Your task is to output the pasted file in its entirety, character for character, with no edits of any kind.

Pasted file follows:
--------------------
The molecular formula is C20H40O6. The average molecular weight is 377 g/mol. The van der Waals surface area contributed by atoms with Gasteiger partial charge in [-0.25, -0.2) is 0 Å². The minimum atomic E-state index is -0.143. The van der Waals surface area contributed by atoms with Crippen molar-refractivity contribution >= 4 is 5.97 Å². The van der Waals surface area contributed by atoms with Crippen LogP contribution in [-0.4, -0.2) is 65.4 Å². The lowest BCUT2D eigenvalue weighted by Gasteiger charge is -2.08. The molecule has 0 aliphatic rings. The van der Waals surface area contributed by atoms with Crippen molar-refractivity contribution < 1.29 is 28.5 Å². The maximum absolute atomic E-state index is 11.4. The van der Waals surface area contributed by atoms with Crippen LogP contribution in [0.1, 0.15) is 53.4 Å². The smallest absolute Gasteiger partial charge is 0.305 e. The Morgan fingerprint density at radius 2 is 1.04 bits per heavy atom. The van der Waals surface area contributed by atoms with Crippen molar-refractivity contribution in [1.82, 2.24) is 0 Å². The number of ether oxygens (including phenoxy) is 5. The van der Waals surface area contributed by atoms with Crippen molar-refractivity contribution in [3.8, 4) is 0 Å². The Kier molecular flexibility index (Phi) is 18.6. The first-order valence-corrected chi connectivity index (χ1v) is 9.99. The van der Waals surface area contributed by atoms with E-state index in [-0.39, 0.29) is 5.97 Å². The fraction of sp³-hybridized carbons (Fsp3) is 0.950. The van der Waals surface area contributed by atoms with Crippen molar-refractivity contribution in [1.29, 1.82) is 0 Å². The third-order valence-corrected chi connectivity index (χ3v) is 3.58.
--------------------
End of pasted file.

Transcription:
The molecular formula is C20H40O6. The average molecular weight is 377 g/mol. The van der Waals surface area contributed by atoms with Gasteiger partial charge in [-0.25, -0.2) is 0 Å². The minimum atomic E-state index is -0.143. The van der Waals surface area contributed by atoms with Crippen molar-refractivity contribution >= 4 is 5.97 Å². The van der Waals surface area contributed by atoms with Crippen LogP contribution in [-0.4, -0.2) is 65.4 Å². The lowest BCUT2D eigenvalue weighted by Gasteiger charge is -2.08. The molecule has 0 aliphatic rings. The van der Waals surface area contributed by atoms with Crippen molar-refractivity contribution < 1.29 is 28.5 Å². The maximum absolute atomic E-state index is 11.4. The van der Waals surface area contributed by atoms with Crippen LogP contribution in [0.1, 0.15) is 53.4 Å². The smallest absolute Gasteiger partial charge is 0.305 e. The Morgan fingerprint density at radius 2 is 1.04 bits per heavy atom. The van der Waals surface area contributed by atoms with Crippen molar-refractivity contribution in [1.82, 2.24) is 0 Å². The number of ether oxygens (including phenoxy) is 5. The van der Waals surface area contributed by atoms with Crippen molar-refractivity contribution in [3.8, 4) is 0 Å². The Kier molecular flexibility index (Phi) is 18.6. The first-order valence-corrected chi connectivity index (χ1v) is 9.99. The van der Waals surface area contributed by atoms with E-state index in [-0.39, 0.29) is 5.97 Å². The fraction of sp³-hybridized carbons (Fsp3) is 0.950. The van der Waals surface area contributed by atoms with Crippen molar-refractivity contribution in [1.29, 1.82) is 0 Å². The third-order valence-corrected chi connectivity index (χ3v) is 3.58.